Thursday, February 19, 2015

Missions working in Egypt, Aswan: American-Belgian archaeological mission turns King Cheops petroglyphic engravings into 3D inscriptions

An Egyptian archaeologist touches up the seam on a relief showing royal 
cupbearer or butler Ptah Em-Wia arriving home to greetings from his 
juniors in the Sakkara necropolis, south of Cairo , 20 February 2007.
The Egyptian Antiquities Ministry said in a statement on Monday that an American-Belgian archaeological mission succeeded in converting the digital images of the petroglyphic engravings of King Cheops in the far southern desert of Aswan into three-dimensional inscriptions.

Cheops was a pharaoh of the Fourth Dynasty (2613-2494 BC) known as the builders of the pyramids.

Antiquities Minister Mamdouh al-Damaty said the inscriptions shed light on the activities of King Cheops in Upper Egypt, adding that the archaeological documentation of these inscriptions with a new technology is of great importance.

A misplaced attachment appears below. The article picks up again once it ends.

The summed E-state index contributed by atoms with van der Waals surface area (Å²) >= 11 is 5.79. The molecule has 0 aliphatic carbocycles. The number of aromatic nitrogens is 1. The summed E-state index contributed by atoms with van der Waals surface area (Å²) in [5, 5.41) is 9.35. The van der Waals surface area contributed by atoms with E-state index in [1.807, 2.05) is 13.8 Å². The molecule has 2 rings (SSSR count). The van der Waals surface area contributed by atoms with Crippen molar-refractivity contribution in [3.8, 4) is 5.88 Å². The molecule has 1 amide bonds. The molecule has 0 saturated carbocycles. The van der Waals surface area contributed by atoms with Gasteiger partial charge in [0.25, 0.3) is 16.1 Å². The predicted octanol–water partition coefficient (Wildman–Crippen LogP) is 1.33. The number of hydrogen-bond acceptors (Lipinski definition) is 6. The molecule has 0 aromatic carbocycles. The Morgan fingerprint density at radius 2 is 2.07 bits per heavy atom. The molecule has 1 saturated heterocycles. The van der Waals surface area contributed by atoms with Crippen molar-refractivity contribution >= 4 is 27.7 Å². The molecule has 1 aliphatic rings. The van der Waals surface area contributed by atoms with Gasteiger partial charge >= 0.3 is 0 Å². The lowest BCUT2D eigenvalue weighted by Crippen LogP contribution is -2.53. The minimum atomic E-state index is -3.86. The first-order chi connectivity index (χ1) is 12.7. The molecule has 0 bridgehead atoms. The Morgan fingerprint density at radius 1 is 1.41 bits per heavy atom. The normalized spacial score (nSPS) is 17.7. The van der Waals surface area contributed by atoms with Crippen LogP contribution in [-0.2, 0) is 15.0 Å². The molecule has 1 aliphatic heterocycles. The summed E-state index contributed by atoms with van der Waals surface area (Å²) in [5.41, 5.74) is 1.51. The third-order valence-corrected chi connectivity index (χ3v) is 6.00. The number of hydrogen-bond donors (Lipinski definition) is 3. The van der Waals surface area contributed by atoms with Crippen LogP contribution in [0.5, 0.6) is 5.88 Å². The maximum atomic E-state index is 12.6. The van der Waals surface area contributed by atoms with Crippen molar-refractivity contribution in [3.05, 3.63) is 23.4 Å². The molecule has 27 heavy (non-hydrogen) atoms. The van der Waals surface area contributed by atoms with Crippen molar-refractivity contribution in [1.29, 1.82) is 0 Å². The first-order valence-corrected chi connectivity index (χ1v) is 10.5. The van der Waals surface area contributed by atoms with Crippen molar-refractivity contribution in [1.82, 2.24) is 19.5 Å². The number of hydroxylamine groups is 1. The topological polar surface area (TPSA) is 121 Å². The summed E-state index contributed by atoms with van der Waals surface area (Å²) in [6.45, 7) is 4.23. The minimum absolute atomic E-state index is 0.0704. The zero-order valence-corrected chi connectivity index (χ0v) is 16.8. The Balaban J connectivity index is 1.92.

Dirk Hoag of the Brussels Arts and History Museum said the new technique facilitates the copying of petroglyphs, explaining that the engravings were digitally captured from various angles and merged into accurate three-dimensional models on a computer tablet.

He added that the engravings include a large plate dating back to 3500 BC, a boat led by a falcon, an inscription with the name of Horus and plate bearing the name of King Cheops.

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